In some areas of Canada this has been a very difficult winter to be a cow-calf producer. With last summer’s drought and the current feed shortage in those areas, many producers are left pondering what to do. Barry Yaremcio, a nutrition specialist with Alberta Agriculture and Forestry, and Murray Feist a beef cattle nutritionist with the Saskatchewan Ministry of Agriculture, have fielded many questions and concerns from producers in the drought-stricken areas on what to do with their feed shortages.
With the impending breeding season, the nutritional regime that your cows are on will have a major influence on when and if your cows get bred. Cows need to be on a rising plane of nutrition following calving for them to conceive and rebreed at the same time each year regardless of pre-calving nutrition.
We found this out many years ago, at the Ag Canada Melfort Research Station in Saskatchewan in a three-year research trial evaluation how different energy levels of pre-calving nutrition could affect future breeding performance. This research was in partnership with Dr. Reuben Mapletoft and Dr. Albert Barth, reproductive physiologists at Western College of Veterinarian Medicine. The objective of this research was to examine the effects of limiting feed intake in the last trimester of pregnancy on the reproductive and calving performance of mature beef cows that were fatter and thinner at the start of the study.
In the first fall, the cow herd was visually assessed and separated at the gate into groups of thinner and fatter cows. These cows remained in the same treatment groups for the three years of the project. Rations were based on a free-choice barley straw diet, supplemented with barley silage and grain. In each group, half of the cows were fed a higher (115 per cent of the then-current NRC) or a lower energy ration (80 per cent of the then-current NRC) pre-calving in the third trimester.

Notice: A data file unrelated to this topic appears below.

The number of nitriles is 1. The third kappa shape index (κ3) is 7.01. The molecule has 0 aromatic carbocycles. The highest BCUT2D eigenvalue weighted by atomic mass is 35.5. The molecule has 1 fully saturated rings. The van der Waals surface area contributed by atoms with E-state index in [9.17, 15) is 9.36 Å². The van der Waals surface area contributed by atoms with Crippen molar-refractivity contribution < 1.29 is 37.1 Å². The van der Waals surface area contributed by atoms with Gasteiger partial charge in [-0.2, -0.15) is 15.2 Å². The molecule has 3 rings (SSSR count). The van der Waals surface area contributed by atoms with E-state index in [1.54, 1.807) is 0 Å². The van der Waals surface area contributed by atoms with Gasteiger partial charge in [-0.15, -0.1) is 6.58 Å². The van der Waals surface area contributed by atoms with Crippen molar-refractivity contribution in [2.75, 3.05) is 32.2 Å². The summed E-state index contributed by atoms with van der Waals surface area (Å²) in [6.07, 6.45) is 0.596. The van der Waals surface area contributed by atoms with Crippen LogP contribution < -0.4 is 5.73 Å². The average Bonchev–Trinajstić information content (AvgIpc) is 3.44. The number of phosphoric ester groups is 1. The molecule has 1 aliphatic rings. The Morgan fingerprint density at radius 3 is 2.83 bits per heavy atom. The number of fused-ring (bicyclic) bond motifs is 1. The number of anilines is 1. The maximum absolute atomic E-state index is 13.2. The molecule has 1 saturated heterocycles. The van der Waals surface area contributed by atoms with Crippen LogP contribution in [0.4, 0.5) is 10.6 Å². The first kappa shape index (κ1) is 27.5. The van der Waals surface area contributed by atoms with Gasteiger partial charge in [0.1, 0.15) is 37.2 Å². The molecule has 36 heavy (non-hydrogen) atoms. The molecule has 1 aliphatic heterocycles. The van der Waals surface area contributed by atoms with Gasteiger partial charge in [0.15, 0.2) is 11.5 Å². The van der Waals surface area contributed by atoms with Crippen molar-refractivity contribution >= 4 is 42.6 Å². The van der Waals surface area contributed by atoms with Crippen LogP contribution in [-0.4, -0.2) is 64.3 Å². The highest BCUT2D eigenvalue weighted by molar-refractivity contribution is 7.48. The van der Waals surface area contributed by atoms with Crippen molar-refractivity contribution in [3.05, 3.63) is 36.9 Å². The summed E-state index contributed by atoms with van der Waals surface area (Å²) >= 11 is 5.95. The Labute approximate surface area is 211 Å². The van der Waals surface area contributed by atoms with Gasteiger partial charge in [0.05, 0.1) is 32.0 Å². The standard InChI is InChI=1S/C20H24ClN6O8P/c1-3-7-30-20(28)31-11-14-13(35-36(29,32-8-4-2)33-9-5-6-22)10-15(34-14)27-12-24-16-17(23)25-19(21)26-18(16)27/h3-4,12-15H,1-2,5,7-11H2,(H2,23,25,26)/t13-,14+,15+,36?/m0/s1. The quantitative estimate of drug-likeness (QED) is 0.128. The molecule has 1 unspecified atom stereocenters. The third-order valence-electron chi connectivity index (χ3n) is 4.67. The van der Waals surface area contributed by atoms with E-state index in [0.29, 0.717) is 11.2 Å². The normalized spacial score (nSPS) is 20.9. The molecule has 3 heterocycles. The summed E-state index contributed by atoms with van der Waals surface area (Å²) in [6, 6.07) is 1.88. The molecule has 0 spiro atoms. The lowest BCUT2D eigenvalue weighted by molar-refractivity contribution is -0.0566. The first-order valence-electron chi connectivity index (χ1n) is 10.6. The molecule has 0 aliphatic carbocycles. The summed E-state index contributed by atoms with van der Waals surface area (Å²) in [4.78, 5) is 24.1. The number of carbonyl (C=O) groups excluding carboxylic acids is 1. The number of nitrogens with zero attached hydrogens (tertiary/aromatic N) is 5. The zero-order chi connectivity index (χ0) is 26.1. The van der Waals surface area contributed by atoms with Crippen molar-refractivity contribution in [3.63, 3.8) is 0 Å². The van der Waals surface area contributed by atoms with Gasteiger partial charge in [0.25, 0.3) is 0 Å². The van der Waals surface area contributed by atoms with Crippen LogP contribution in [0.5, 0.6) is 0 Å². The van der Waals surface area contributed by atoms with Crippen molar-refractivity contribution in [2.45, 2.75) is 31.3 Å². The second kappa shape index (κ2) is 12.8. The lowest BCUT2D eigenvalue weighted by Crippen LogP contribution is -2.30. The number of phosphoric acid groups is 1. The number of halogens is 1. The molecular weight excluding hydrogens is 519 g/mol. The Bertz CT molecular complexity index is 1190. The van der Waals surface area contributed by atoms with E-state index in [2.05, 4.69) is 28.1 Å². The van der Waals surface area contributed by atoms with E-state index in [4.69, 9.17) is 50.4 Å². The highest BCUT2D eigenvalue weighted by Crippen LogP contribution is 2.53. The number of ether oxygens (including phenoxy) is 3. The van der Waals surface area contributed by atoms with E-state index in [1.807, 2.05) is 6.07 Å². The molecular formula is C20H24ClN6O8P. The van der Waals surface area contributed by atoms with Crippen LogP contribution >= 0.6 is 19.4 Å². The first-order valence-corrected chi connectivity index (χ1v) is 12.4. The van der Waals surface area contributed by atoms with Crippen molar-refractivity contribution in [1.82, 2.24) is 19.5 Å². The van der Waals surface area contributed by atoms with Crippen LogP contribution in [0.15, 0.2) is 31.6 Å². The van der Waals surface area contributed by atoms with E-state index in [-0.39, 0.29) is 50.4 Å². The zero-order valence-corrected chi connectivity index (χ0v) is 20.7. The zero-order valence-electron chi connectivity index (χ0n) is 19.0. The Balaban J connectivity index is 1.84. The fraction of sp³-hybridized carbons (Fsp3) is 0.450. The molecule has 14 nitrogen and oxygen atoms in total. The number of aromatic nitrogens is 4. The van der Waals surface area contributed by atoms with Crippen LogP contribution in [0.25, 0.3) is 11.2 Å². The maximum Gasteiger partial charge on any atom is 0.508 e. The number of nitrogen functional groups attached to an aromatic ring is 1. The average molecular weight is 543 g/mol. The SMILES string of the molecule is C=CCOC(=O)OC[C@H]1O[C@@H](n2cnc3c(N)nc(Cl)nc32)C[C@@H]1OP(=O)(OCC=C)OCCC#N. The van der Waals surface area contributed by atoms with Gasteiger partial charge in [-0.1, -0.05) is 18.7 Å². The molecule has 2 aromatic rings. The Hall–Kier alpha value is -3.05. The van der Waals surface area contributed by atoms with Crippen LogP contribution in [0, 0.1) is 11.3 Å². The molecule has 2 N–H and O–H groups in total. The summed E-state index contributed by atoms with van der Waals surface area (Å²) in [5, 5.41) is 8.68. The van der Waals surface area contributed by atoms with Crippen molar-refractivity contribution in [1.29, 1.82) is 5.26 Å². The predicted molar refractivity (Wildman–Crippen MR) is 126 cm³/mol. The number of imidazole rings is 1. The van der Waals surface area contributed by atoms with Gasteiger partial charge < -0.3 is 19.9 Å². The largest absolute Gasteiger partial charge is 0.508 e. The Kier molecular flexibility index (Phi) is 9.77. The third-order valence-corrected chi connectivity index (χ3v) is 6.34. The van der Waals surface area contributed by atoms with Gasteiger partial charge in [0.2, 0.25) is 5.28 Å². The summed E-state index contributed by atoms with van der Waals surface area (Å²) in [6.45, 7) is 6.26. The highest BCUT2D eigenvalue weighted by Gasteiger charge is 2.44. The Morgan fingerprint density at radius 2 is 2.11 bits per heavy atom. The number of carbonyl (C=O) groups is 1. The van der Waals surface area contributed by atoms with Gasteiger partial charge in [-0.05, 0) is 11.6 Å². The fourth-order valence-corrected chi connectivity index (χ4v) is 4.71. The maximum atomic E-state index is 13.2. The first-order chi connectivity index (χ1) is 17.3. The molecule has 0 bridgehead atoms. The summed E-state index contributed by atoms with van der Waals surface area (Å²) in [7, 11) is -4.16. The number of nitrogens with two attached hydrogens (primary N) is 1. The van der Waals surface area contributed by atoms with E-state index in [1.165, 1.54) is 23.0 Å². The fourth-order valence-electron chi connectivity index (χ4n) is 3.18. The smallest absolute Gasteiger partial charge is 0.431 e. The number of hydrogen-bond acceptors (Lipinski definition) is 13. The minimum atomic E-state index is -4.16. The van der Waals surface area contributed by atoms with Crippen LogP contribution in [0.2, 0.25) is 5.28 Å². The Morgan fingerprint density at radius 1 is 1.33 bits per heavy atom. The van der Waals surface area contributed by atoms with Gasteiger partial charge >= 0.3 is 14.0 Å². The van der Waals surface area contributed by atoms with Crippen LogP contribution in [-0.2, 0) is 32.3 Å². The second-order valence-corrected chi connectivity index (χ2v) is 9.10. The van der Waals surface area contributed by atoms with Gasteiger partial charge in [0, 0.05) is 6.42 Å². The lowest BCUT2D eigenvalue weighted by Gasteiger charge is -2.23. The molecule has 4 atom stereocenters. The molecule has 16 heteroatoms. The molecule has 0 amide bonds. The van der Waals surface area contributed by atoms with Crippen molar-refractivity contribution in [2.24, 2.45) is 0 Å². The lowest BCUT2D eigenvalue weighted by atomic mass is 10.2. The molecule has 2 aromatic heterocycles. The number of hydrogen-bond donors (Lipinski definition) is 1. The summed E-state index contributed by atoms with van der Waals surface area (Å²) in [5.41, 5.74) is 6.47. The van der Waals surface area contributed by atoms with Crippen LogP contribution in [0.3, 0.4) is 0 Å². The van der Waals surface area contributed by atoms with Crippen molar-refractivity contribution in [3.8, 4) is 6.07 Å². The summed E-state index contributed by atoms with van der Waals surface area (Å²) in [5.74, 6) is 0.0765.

At the end of calving each year (March 14-20), all cows received the same “post-calving” straw base ration supplement with barley silage and grain that was formulated to meet the maintenance requirements of a lactating beef cow with high milk production. This diet was provided until the cows and calves were turned out to pasture in late May to early June, depending on pasture condition. The pairs remained on pasture until the forage available was finished and the calves were then weaned between mid-September and mid-October. The weaned cows then grazed spring-seeded winter cereals until they were returned to their winter treatment pens in early November each year. Cows remained in their winter treatment combination groups for the entire course of the three-year trial. Each year, after the summer and fall grazing, all cows return to their wintering pre-calving treatments at their original starting body weight.
In the fall of the first year there were no significant differences in adjusted weaning weights between groups. Pregnancy check revealed on the first year that the thinner cows fed the lower energy pre-calving ration had 100 per cent conception, while the thinner cows fed the higher energy pre-calving ration had 90 per cent conception. The fatter cows with the higher energy ration were at 92 per cent conception, while the fatter cows fed the lower energy ration had 87 per cent conception.
Calving interval for the fatter cows fed the higher energy ration was 371 days, while the fatter cows with the lower energy ration was 365 days. The thinner cows fed either ration had a 360-day calving interval in the first year calving. By the second and third year of the study all calving intervals were similar but the fatter cows on the lower energy pre-calving ration had twice the number of open cows compared to all the other groups.